Taliban Push For Kunduz
NEW DELHI: Taliban militants launched an attack on the Afghan city of Kunduz, with militants storming the city from all sides.
Sheer Ali Kamal, commander of the 808 Tandar police zone in Kunduz, said on Monday that the attack began at around midnight (1930 GMT on Sunday) and fighting was still going on in and around the city. "We are putting all our efforts together to push them back," he said.
The militants, reports say, made it all the way to the city centre, although officials have said that Afghan forces had repelled the attack. "The city centre is now in our hands and not in their hands. We are launching an attack to clean up the area," Kunduz police chief Kassim Jangal Bagh told the AFP news agency.
Afghan forces wrestled the city back after Taliban militants raised their flag in a central square, with special forces being flown in from Kabul to repel the attack. The Nato-led Resolute Support mission said Afghan security forces were in control of the city and its main square "with additional troops coming".
However, at the time of writing, news agencies and reports from the ground state that fighting is still continuing near the city's police headquarters, governor's compound and National Directorate of Security headquarters.
Taliban spokesperson Zabihullah Mujahid took to Twitter to give details about the attack. "A massive operation started on Kunduz capital from four directions early this morning." The militant group later announced that they had seized the roundabout and several checkpoints.
The fighting comes a day before Afghan President Ashraf Ghani is due to meet world leaders at a major donors' conference in Brussels.
It also comes a little over a month after the Taliban took control of over five districts in the province of Kunduz, including the strategically important Khanabad, which connects Kunduz to Takhar and other northern provinces. Just days earlier, the Taliban captured a district in neighbouring Baghlan province. Fighters launched an attack on Dahana-e-Ghori on August 12, with heavy clashes that followed resulting in the Taliban gaining control of the district on August 15.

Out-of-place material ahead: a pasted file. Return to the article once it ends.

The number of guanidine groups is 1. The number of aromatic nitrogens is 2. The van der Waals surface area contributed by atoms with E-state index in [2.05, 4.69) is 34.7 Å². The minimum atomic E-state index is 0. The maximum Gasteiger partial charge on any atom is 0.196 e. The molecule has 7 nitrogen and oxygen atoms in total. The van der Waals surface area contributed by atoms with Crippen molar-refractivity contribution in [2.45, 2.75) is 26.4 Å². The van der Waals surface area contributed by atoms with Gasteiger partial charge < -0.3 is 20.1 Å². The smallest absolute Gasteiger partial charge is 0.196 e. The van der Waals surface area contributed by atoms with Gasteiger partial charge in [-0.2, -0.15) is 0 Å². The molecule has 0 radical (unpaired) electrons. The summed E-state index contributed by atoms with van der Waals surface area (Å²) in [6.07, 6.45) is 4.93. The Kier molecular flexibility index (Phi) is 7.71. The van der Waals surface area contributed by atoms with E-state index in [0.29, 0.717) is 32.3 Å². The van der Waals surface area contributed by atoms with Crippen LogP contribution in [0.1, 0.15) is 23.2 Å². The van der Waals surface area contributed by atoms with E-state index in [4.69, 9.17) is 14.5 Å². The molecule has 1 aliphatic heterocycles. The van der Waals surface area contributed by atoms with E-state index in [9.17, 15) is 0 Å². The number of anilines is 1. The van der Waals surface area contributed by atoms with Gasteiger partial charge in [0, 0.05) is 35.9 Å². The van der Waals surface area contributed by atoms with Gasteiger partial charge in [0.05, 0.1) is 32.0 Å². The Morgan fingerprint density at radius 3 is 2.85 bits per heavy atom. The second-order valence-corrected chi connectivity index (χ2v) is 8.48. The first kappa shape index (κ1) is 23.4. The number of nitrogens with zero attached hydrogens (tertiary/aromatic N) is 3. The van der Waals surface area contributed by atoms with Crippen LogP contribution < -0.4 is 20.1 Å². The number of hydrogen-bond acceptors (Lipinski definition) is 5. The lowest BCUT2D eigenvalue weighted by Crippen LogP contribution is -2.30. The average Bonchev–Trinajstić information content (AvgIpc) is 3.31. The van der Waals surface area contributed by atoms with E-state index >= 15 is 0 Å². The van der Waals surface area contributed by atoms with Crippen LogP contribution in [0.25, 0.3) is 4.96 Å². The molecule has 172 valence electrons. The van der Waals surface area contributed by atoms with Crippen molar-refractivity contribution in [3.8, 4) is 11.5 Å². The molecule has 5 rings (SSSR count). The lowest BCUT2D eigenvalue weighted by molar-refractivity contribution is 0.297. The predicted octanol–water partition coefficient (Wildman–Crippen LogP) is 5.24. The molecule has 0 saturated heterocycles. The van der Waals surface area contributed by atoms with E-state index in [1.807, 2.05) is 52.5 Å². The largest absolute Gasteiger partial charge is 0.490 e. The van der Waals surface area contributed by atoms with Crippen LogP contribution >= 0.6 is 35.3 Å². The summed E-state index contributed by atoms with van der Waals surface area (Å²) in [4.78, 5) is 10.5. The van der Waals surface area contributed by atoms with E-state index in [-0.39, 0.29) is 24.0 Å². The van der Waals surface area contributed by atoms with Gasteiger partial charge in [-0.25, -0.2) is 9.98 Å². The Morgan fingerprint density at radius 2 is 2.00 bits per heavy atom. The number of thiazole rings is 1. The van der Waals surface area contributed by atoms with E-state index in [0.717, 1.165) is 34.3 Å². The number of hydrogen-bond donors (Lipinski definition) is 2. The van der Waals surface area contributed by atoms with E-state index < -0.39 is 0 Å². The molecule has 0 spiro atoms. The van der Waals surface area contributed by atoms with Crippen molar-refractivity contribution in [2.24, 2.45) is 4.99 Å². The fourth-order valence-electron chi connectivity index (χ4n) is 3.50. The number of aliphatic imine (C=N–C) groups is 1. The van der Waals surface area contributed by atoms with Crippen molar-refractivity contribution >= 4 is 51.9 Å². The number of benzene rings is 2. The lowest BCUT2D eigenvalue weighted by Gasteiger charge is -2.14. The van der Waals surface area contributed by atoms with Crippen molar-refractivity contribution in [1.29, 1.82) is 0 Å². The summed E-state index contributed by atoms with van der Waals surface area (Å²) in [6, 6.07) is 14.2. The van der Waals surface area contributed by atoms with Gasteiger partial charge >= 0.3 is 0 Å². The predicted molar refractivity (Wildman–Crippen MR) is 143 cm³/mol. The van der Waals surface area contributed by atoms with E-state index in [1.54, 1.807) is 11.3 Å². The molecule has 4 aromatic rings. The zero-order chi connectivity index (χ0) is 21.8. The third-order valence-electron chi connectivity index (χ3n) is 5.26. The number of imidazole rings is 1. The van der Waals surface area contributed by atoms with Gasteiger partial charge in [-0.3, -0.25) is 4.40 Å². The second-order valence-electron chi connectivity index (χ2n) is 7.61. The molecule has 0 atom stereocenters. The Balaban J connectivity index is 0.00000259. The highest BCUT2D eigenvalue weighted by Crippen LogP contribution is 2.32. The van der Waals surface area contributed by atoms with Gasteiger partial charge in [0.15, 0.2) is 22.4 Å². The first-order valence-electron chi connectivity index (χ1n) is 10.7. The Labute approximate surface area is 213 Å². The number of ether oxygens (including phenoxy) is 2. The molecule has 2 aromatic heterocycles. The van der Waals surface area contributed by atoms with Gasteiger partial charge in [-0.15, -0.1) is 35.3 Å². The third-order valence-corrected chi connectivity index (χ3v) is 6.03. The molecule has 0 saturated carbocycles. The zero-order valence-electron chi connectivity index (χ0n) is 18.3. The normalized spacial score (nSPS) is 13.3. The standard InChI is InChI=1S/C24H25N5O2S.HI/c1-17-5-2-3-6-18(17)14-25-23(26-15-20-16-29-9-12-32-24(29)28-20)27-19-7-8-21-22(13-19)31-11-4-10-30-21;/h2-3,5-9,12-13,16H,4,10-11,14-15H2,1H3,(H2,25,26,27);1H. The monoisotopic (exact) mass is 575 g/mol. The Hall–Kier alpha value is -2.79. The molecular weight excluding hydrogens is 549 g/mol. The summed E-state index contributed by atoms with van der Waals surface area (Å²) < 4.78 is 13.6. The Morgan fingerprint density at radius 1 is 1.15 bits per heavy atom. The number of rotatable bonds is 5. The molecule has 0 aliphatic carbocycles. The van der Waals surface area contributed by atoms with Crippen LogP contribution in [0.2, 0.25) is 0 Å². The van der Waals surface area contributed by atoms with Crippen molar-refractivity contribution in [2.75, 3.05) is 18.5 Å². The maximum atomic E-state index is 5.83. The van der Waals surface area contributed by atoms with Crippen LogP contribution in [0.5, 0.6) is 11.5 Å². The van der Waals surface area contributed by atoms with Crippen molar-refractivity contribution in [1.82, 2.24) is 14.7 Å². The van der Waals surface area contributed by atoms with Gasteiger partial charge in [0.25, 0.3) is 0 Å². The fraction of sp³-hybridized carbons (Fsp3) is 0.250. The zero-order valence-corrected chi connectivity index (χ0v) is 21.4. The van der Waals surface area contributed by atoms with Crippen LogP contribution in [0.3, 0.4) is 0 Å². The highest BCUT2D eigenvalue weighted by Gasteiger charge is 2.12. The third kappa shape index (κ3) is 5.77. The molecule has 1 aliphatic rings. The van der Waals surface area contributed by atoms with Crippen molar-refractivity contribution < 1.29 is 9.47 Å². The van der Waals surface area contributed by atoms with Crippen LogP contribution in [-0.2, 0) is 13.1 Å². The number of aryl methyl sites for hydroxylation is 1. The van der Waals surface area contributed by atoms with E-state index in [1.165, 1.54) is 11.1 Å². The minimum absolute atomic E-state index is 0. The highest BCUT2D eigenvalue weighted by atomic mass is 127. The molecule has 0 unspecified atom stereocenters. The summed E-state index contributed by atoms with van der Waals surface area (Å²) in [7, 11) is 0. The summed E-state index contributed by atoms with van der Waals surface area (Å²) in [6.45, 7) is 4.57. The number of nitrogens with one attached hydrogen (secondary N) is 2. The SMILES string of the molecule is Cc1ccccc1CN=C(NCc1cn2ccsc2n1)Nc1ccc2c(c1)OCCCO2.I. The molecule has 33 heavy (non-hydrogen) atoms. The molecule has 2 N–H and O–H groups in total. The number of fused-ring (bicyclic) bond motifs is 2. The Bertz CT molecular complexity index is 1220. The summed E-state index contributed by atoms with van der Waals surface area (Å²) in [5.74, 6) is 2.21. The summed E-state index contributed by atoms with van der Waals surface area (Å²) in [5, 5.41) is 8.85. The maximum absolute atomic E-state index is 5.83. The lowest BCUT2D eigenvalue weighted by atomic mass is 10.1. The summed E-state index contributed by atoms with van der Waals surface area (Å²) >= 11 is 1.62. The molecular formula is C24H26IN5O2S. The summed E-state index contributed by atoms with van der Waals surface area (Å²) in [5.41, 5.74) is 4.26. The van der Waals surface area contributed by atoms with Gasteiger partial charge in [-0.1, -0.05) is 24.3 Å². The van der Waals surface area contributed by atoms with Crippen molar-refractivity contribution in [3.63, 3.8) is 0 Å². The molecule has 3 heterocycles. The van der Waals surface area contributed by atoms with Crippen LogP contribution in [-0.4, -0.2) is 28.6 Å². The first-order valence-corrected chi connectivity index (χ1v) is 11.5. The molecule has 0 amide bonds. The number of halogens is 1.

Kunduz, specifically, has been repeatedly targeted by the Taliban ever since it first fell to the militant group in September last year, marking their biggest military victory since the 2001 US invasion.
In fact, reports have said for weeks now that the Taliban have seen major gains, closing in on both Lashkar Gah -- the capital of the Helmand province, and Kunduz.
In fact, as a glossed over report submitted to Congress by the Special Inspector General for Afghanistan Reconstruction noted earlier in the year, the Taliban now controls more territory in Afghanistan than at any time since US troops went in in 2001. In the first five months of 2016, the government lost control of nearly 5 percent of its territory to the Taliban since the beginning of the year. The area under Afghan government "control or influence" decreased to 65.6 percent by the end of May from 70.5 percent last year, based on data provided by US forces in Afghanistan.
Conservative estimates indicate that of 407 districts within the 34 provinces, 268 districts were under government control or influence, 36 districts (8.8%) within 15 provinces were under insurgent control or influence, and 104 districts (25.6 %) were “at risk.” Of the 36 districts under insurgent control or influence, nine districts with a population of 524,072 are under insurgent control and 27 districts with a population of 1.98 million are under insurgent influence.
The above are extremely conservative estimates, with the actual figures far more indicative of the Taliban’s growing presence in the war-torn country. Bill Roggio, the editor of The Long War Journal -- an online publication that is tracking Taliban control -- says that although confirmed figures estimate that one-fifth of the country is controlled or contested by the Taliban, in reality the percentage is quite higher -- more to the tune of the Taliban controlling or contesting half the entire country.
“Contested” areas refer to those where the government controls the district centre but the Taliban control large swathes of surrounding territory -- such as the case of Lashkar Gah in the Helmand province. “Control” implies that the Taliban have open control of a district.
Although the group was beaten back in 2001, they were able to regroup and began capturing territory between 2005 and 2009, with 2013 being a key year. The Taliban capitalised on the rollback of American troops, and in 2014, the capture of Kunduz came as a huge boost to the militant group as it signified their biggest victory since the American invasion.